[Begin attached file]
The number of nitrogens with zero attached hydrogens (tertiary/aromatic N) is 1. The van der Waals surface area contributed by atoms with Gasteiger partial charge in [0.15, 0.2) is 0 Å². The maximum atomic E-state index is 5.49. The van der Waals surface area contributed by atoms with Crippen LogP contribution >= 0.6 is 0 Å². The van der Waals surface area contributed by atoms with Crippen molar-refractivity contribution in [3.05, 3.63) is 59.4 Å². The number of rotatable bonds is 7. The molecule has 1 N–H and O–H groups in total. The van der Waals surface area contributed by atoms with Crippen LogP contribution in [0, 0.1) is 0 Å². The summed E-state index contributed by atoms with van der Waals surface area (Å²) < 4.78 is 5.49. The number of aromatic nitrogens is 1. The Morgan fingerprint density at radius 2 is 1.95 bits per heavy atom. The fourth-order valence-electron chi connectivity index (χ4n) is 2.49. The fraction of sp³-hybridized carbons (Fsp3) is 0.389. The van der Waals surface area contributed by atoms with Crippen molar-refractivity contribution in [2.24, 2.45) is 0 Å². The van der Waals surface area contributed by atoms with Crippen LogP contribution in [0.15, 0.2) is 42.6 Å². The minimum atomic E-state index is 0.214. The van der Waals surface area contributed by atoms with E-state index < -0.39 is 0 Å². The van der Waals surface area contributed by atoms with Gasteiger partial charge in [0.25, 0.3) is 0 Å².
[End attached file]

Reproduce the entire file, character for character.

The number of nitrogens with zero attached hydrogens (tertiary/aromatic N) is 1. The van der Waals surface area contributed by atoms with Gasteiger partial charge in [0.15, 0.2) is 0 Å². The maximum atomic E-state index is 5.49. The van der Waals surface area contributed by atoms with Crippen LogP contribution >= 0.6 is 0 Å². The van der Waals surface area contributed by atoms with Crippen molar-refractivity contribution in [3.05, 3.63) is 59.4 Å². The number of rotatable bonds is 7. The molecule has 1 N–H and O–H groups in total. The van der Waals surface area contributed by atoms with Crippen LogP contribution in [0, 0.1) is 0 Å². The summed E-state index contributed by atoms with van der Waals surface area (Å²) < 4.78 is 5.49. The number of aromatic nitrogens is 1. The Morgan fingerprint density at radius 2 is 1.95 bits per heavy atom. The fourth-order valence-electron chi connectivity index (χ4n) is 2.49. The fraction of sp³-hybridized carbons (Fsp3) is 0.389. The van der Waals surface area contributed by atoms with Crippen molar-refractivity contribution in [2.24, 2.45) is 0 Å². The van der Waals surface area contributed by atoms with Crippen LogP contribution in [0.15, 0.2) is 42.6 Å². The minimum atomic E-state index is 0.214. The van der Waals surface area contributed by atoms with E-state index < -0.39 is 0 Å². The van der Waals surface area contributed by atoms with Gasteiger partial charge in [0.25, 0.3) is 0 Å².